The White House is in a difficult spot when it comes to Syria. Not only is the United States at war with Islamic State, one of President Bashar al-Assad’s foes, but U.S. aircraft are also flying through the same airspace, and focused on part of the same mission, as the Syrian Air Force.
Even stranger, President Barack Obama came close to ordering airstrikes against Assad last year after a chemical attack in a Damascus suburb. Meanwhile, opponents in Congress want the president to go farther — either invading Syria outright or imposing a no-fly zone that would target the regime’s warplanes.
“I think that we would want to see an all-out war, shock and awe,” Representative John Fleming (R-La.) said. “We put troops on the ground, we put all of our assets there after properly prepping the battlefield, and in a matter of a few weeks we take these guys out … and we leave a stay-behind force to keep our friends up and going, and also maybe a no-fly zone in Syria over the area Assad controls.”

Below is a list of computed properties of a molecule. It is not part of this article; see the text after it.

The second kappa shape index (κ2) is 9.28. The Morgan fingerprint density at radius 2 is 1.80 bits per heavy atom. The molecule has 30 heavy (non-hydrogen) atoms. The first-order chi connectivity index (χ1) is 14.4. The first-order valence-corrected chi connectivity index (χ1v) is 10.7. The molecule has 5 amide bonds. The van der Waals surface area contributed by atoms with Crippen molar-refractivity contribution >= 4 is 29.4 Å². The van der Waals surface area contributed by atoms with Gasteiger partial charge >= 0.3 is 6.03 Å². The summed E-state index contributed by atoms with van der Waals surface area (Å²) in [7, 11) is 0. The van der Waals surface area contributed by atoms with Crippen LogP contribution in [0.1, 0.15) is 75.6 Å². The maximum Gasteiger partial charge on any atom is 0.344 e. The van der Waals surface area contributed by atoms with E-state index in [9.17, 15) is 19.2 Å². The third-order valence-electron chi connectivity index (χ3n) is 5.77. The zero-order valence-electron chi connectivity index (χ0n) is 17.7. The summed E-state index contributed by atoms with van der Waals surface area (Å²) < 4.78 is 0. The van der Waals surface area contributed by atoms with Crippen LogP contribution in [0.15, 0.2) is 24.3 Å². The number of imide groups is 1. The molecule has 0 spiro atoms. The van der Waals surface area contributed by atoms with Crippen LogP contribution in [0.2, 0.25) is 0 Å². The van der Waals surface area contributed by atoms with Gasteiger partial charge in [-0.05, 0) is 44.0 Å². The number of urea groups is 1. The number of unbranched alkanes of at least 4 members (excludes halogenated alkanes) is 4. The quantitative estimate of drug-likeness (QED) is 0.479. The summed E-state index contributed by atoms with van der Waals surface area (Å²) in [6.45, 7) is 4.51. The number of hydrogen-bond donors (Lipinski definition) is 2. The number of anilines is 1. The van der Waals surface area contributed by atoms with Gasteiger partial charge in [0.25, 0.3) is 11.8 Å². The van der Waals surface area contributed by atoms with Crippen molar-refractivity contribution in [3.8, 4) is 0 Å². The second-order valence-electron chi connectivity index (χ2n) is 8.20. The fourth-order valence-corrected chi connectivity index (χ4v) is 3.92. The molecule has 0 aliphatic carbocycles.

But neither the U.S. government nor Assad wants war with the other. The Assad regime isn’t thrilled that the United States and its allies are waging a bombing campaign inside Syrian territory — albeit in areas outside Damascus’ control. But it doesn’t want to lose what’s left of its air force trying to stop it. For the White House, clashing with the Syrian Air Force risks sucking the United States deeper into a horrendous civil war.
Still, the presence of the Syrian Air Force is a factor. The question is how much of a factor. If the Syrian Air Force were to challenge coalition aircraft, the United States would have to attack Syrian air bases, radars and surface-to-air missile sites that are still active and destroy them.